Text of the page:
This would be a true "buy low" opportunity. Since being drafted in the first round in 2008 and later swapped as the prize of the Cliff Lee trade, Smoak has been a huge disappointment for the Mariners, amassing a career .683 OPS in about 1,500 plate appearances. The scuttlebutt (sorry, I just had to use that word again) is that Smoak hasn't learned how to hit a breaking ball. He's basically a real-life Pedro Cerrano. Curveball, bats are afraid.
If the O's are looking for a surefire middle-of-the-order bat that they can plug into the lineup without worry, Smoak isn't their man. At this point he's a real risk-- he may never turn into the type of hitter he was once projected to be. But if the Birds are okay with taking a risk, they could likely pick up Smoak without having to give up much in return. The gamble could blow up in their faces-- and nobody wants Smoak blown in their faces. On the other hand, the risk could reap huge rewards if Smoak is able to fix his flaws and fulfill his promise.
TRADE CANDIDATES WHOSE LAST NAMES BEGIN WITH "M-O-R":
Michael Morse. Logan Morrison. Justin Morneau. Kendrys Morales.
Whoa, slow down! One at a time, champ. We'll start with Morse, who has been pushed out of a starting outfield job in Washington by their acquisition of Denard Span, and who could be bumped out of the lineup entirely if the Nats re-sign LaRoche. Morse is a late bloomer who frittered away four injury-plagued years in Seattle (and was suspended 10 games in 2005 for a positive PED test) before becoming a power-hitting threat for the Nationals. Morse comes with his share of risks-- most notably, the fact that he's only ever had one full, healthy season in the majors-- but could be a capable stopgap solution if the Nationals' asking price isn't high.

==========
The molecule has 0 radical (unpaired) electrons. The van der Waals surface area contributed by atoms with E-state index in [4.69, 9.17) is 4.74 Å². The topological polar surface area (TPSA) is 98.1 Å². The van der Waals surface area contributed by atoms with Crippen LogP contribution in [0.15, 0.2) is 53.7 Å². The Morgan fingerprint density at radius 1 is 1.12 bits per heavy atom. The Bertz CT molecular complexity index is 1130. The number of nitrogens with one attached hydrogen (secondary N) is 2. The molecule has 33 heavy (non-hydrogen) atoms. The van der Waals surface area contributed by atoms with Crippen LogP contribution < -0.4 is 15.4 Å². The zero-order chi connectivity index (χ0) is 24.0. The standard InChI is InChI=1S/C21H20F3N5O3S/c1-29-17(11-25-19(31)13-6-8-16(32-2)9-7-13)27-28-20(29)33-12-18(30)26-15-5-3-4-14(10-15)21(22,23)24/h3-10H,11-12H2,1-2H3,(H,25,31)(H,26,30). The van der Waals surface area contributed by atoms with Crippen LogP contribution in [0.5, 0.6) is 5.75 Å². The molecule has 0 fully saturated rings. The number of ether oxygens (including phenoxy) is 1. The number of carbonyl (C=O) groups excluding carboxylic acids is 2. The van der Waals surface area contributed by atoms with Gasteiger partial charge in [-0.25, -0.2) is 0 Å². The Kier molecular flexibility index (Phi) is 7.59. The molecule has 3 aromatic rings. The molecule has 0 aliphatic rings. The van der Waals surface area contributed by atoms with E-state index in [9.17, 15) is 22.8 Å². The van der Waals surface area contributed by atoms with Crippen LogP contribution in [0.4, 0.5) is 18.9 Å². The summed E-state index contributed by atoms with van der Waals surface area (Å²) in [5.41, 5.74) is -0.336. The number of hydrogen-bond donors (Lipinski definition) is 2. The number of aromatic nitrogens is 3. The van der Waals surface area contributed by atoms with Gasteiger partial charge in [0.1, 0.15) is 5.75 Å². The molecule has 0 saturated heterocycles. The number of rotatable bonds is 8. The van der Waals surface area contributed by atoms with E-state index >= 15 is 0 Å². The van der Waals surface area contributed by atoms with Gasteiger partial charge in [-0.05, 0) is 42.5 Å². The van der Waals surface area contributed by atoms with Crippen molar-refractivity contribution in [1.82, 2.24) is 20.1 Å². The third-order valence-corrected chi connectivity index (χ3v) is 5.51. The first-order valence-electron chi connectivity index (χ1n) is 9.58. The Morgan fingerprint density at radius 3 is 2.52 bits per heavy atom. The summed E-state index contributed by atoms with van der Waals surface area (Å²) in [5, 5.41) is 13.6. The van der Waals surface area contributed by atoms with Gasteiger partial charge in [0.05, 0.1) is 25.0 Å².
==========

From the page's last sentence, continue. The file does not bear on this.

Next up: Morrison. We haven't heard about the Orioles expressing any public interest in Logan, but I have to think he'd certainly be available, considering that the Marlins are currently trading every player who isn't bolted to the ground. Morrison has also put himself on the wrong side of Marlins management in recent years by sharing his often blunt opinions in the media and on Twitter. Though he's played mostly outfield in the majors, he was a first baseman throughout his minor-league career. His bat hasn't yet come around, but he's only 24. If the Marlins are looking to get rid of him, the Orioles should be listening.
The other two are long shots. Morneau, a former AL MVP, hasn't been the same hitter since suffering a concussion in 2010, and he's got a $14 million contract for 2013. That'd be an expensive risk for the Orioles, who weren't willing to give a healthy Reynolds $9 million. As for Morales, I don't know whether he's actually on the trade market, or whether he can play first base on an everyday basis (he started just 28 games there in 2012 after missing an entire season with a walkoff-induced broken ankle). The Angels do have a glut of first basemen/DH-types (Albert Pujols, Mark Trumbo), so Morales could be available. Is he worth a flyer?
Ah, forget it. Let's just go with Chris Davis.